From the Blog

Should You Buy Organic Foods

If you want the best, healthiest foods you should always buy organic foods, right?

Let’s start by defining organic. The United States Department of Agriculture defines a product to be organic if it is grown, or if the animal is fed, according to certain standards.  Listing and describing the standards is beyond the scope of this article, but the following examples will help differentiate organic from non-organic.

Organic fruits and vegetables are grown without using artificial preservatives or pesticides, among other substances.  Organic meats, eggs, and dairy come from animals that must have access to the outdoors and are not allowed to eat or be treated with certain products such as growth hormones or under the regular use of antibiotics.  If you are searching for organic seafood, well, it doesn’t exist at the time of this article being written. The USDA hasn’t defined organic seafood yet.

Are organic foods healthier for you? Should you buy organic foods?

Not necessarily.  Just because a food has earned the organic label does not mean it is healthier than its non-organic counterpart.  For instance, a serving of Newman’s Own Organics Alphabet Cookies has about the same calories, carbohydrates, fat, sugar, and protein as a serving of a similar size of Stauffer’s Animal Crackers which is not organic.  So from a caloric or nutrient standpoint, no, not all organic food is a ‘healthier’ choice. Maybe you shouldn’t buy organic foods then, right?

It isn’t that clear cut. If you don’t want to ingest the preservatives or pesticides, then the obvious answer is ‘yes’, organic food is better for you!

Should you buy all of your food organic?  Well, organic foods generally cost more than non-organics.  For most people, getting the most bang for their buck is an important factor in their decision-making.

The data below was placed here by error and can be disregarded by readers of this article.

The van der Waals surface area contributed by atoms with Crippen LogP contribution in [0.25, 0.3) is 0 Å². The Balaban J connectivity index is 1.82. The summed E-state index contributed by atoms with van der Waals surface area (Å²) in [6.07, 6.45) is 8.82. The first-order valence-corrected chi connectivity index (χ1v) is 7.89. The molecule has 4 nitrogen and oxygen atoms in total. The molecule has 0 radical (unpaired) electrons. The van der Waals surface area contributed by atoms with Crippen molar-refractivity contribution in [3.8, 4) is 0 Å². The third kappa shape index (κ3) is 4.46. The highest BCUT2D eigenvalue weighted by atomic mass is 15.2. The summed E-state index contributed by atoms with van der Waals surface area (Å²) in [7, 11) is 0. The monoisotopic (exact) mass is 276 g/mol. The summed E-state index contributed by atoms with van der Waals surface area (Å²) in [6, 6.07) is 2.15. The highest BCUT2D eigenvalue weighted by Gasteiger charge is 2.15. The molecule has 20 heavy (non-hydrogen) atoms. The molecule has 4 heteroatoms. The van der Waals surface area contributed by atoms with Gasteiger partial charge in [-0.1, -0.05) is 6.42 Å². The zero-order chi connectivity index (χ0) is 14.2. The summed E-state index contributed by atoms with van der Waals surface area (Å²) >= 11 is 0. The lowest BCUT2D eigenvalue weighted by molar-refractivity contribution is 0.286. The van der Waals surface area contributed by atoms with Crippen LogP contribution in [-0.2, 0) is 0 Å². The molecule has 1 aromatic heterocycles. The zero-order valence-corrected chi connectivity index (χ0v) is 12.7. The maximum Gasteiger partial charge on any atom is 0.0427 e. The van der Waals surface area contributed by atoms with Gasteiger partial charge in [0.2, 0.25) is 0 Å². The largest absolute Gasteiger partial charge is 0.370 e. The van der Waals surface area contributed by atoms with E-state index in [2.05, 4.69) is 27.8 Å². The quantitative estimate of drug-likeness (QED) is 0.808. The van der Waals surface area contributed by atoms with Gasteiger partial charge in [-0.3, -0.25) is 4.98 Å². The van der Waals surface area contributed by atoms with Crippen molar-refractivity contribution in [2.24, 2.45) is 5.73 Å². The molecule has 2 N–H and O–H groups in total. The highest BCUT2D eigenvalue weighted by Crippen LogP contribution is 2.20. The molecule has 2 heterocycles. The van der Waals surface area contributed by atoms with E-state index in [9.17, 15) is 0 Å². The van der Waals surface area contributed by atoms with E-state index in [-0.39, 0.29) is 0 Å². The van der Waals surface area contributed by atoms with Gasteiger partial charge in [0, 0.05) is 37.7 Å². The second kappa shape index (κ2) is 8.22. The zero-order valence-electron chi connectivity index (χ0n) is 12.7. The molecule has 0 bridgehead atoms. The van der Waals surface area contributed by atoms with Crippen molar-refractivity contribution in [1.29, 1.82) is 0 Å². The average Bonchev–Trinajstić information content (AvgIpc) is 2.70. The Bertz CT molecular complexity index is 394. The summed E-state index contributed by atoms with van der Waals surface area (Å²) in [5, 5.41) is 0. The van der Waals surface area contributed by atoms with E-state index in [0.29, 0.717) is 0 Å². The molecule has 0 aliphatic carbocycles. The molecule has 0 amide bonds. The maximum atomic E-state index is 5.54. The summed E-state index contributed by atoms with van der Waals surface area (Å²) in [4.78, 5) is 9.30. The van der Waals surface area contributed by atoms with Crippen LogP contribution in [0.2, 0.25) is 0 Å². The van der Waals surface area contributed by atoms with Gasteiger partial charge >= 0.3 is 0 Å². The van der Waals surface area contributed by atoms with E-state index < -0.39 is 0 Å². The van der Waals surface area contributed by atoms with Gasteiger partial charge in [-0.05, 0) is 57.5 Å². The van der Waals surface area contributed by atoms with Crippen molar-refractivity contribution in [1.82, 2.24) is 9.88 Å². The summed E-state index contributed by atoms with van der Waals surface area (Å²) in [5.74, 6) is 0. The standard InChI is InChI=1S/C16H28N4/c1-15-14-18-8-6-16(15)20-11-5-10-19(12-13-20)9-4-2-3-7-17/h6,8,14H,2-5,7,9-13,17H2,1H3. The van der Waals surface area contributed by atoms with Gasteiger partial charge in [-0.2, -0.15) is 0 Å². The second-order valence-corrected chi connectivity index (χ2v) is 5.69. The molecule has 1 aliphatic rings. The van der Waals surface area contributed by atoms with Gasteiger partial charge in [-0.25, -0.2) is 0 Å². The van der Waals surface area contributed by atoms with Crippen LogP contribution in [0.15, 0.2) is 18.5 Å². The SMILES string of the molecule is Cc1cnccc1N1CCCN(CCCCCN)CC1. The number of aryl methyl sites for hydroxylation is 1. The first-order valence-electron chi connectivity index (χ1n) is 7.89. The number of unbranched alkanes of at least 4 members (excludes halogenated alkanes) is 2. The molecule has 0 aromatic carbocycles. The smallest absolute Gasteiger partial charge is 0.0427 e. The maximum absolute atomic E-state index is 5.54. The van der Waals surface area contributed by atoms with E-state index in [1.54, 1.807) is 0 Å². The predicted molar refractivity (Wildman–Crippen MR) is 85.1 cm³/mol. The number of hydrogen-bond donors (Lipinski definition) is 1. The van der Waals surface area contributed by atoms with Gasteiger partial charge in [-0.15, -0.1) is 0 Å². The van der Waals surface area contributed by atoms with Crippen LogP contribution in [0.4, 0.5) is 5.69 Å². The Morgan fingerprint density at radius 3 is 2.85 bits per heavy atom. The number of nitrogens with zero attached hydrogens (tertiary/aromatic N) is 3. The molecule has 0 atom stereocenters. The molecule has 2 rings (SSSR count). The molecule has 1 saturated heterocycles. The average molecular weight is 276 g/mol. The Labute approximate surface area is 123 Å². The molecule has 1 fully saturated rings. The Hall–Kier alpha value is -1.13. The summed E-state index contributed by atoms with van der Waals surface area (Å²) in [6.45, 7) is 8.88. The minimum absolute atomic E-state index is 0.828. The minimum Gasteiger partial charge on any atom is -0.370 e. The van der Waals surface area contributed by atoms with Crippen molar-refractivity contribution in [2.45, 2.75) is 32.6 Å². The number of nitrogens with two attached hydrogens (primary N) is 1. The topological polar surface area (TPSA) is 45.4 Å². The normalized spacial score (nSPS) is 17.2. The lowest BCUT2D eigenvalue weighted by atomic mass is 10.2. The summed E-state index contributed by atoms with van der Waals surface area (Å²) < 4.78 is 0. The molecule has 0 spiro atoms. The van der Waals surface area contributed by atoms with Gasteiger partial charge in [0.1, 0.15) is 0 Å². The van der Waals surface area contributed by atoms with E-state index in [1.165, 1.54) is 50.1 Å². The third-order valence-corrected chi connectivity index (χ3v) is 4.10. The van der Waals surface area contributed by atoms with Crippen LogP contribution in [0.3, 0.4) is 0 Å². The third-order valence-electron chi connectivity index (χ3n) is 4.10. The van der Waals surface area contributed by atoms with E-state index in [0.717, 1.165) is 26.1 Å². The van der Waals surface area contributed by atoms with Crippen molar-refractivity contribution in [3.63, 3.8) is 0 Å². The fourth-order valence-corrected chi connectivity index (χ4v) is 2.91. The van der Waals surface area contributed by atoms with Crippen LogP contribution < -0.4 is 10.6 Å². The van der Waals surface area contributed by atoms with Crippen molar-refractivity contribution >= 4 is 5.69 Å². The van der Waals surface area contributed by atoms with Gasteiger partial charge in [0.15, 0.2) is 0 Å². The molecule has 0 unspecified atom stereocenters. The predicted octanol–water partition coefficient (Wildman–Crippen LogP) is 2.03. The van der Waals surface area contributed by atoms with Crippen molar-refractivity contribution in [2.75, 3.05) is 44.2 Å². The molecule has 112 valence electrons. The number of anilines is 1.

Similarly, if you are gluten free, you may find that organic gluten free foods are more expensive than those that are only gluten free.

A recent study by the Environmental Working Group estimates that individuals can reduce their exposure by 80% if they switch to organic when buying these 13 foods:
•    Apples
•    Celery
•    Strawberries
•    Peaches
•    Spinach
•    Nectarines
•    Grapes (yes, this means wine too)
•    Sweet bell peppers
•    Potatoes (not sweet potatoes)
•    Blueberries
•    Lettuce
•    Kale
•    Collard greens

Keep in mind that there are many other foods which were to found to be high in pesticides but didn’t quite make this list, such as coffee, meat, eggs, and dairy products.

Another option is to choose these ‘clean’ foods that are not high in pesticides without buying organic:
•    Onions
•    Sweet corn
•    Pineapple
•    Avocado
•    Asparagus
•    Sweet peas
•    Mango
•    Eggplant
•    Cantaloupe (domestic)
•    Kiwi
•    Cabbage
•    Watermelon
•    Sweet potatoes
•    Grapefruit
•    Mushrooms
•    Bananas
•    Broccoli
•    Cauliflower

With this information, you can make the best decision for you and your family.